Political Science (Eng.) – Field of study catalogue MU
Political Science (Eng.)
“Power relations, interests, hierarchy and order under close scrutiny”
The doctoral study programme of Political Science is geared toward preparing highly qualified experts in the field of political science. The studies are intended mainly for graduates of Master's study programmes in Political Science. The programme is focused particularly on analysis of contemporary political systems, comparative analysis and typologies of political parties and organized interests, research of recent developmental trends in political theory and methodology, study of political extremism and security policy, analysis of political conflicts and political marketing.
After successfully completing his/her studies the graduate is able to:
- understand theories, concepts and methods which are at the forefront of knowledge of political science at the international level
- suggest and use advanced research methods which can enlarge knowledge
- desing extensive research activities and obtain resources for their implementation
- clearly and persuasively communicate his/her own knowledge in the field of political science to the other members of the scientific community at international level and to the general public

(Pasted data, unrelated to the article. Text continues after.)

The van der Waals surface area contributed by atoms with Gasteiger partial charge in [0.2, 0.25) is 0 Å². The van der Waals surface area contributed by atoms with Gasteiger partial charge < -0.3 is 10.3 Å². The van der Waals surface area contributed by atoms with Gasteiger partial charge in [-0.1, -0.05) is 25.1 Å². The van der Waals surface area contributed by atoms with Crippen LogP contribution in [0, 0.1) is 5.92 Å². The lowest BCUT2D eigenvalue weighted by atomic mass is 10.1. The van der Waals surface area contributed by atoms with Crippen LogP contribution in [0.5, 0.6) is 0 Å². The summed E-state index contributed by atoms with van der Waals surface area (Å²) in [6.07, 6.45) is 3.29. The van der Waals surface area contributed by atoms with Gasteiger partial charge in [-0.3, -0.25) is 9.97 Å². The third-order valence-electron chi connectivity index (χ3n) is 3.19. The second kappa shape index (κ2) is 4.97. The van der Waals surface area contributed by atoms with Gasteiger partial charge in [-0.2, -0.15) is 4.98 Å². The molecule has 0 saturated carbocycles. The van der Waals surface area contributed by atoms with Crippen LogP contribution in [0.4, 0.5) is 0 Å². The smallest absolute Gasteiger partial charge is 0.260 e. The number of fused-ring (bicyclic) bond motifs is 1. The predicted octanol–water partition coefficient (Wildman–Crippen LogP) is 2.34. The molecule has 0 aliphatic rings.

Graduates of the doctoral study programme of Political Science will have the qualifications required to conduct basic research in political science, to be appointed research and teaching positions at universities, and to become experts and analysts in the field.
The standard duration of studies is eight semesters. To be admitted to the final state examination, students must obtain a total of 240 ECTS credits for required (210 credits), and selective courses (30 credits). They have to spend one semester at a university abroad.
The final state examination consists of a doctoral thesis defence (required length from 150 to 250 pages) and an oral exam. Students have to choose from two subject areas: a) Modern Political Theory, b) Comparative Political Science and Czech Politics. A week before the final state exam is administered, students submit a proposal in which they suggest a list of 20 – 25 scientific literature sources (written in Czech or English) which will constitute a basis for the oral exam in the chosen subject area. At least a half of the sources must be available in the faculty library. This list of books must be approved by the chairman of the state exam board.